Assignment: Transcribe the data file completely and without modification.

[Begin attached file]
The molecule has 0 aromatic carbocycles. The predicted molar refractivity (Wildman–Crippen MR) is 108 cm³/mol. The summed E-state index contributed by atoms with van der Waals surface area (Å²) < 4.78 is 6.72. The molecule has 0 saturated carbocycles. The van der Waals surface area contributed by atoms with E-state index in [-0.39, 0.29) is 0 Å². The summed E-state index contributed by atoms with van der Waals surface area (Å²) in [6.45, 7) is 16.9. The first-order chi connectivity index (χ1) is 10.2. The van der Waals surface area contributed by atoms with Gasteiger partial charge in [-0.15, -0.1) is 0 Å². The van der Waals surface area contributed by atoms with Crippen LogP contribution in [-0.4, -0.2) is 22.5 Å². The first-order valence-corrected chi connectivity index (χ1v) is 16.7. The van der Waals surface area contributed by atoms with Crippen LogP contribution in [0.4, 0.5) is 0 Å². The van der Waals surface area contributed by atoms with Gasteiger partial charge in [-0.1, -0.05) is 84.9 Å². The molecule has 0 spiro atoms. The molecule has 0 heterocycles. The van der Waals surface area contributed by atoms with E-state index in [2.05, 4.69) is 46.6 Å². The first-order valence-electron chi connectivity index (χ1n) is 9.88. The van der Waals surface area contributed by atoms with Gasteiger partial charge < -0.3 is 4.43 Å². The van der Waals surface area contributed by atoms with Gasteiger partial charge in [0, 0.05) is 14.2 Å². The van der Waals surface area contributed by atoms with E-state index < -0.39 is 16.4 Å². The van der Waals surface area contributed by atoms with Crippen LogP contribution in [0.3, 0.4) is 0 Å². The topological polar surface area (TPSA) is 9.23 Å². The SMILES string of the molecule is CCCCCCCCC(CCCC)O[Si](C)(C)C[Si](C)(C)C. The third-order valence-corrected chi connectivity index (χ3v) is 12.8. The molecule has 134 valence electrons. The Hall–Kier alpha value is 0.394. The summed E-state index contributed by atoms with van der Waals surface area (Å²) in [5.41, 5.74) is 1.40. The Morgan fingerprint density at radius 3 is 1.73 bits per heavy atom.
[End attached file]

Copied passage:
The molecule has 0 aromatic carbocycles. The predicted molar refractivity (Wildman–Crippen MR) is 108 cm³/mol. The summed E-state index contributed by atoms with van der Waals surface area (Å²) < 4.78 is 6.72. The molecule has 0 saturated carbocycles. The van der Waals surface area contributed by atoms with E-state index in [-0.39, 0.29) is 0 Å². The summed E-state index contributed by atoms with van der Waals surface area (Å²) in [6.45, 7) is 16.9. The first-order chi connectivity index (χ1) is 10.2. The van der Waals surface area contributed by atoms with Gasteiger partial charge in [-0.15, -0.1) is 0 Å². The van der Waals surface area contributed by atoms with Crippen LogP contribution in [-0.4, -0.2) is 22.5 Å². The first-order valence-corrected chi connectivity index (χ1v) is 16.7. The van der Waals surface area contributed by atoms with Crippen LogP contribution in [0.4, 0.5) is 0 Å². The van der Waals surface area contributed by atoms with Gasteiger partial charge in [-0.1, -0.05) is 84.9 Å². The molecule has 0 spiro atoms. The molecule has 0 heterocycles. The van der Waals surface area contributed by atoms with E-state index in [2.05, 4.69) is 46.6 Å². The first-order valence-electron chi connectivity index (χ1n) is 9.88. The van der Waals surface area contributed by atoms with Gasteiger partial charge < -0.3 is 4.43 Å². The van der Waals surface area contributed by atoms with Gasteiger partial charge in [0, 0.05) is 14.2 Å². The van der Waals surface area contributed by atoms with E-state index < -0.39 is 16.4 Å². The van der Waals surface area contributed by atoms with Crippen LogP contribution in [0.3, 0.4) is 0 Å². The topological polar surface area (TPSA) is 9.23 Å². The SMILES string of the molecule is CCCCCCCCC(CCCC)O[Si](C)(C)C[Si](C)(C)C. The third-order valence-corrected chi connectivity index (χ3v) is 12.8. The molecule has 134 valence electrons. The Hall–Kier alpha value is 0.394. The summed E-state index contributed by atoms with van der Waals surface area (Å²) in [5.41, 5.74) is 1.40. The Morgan fingerprint density at radius 3 is 1.73 bits per heavy atom.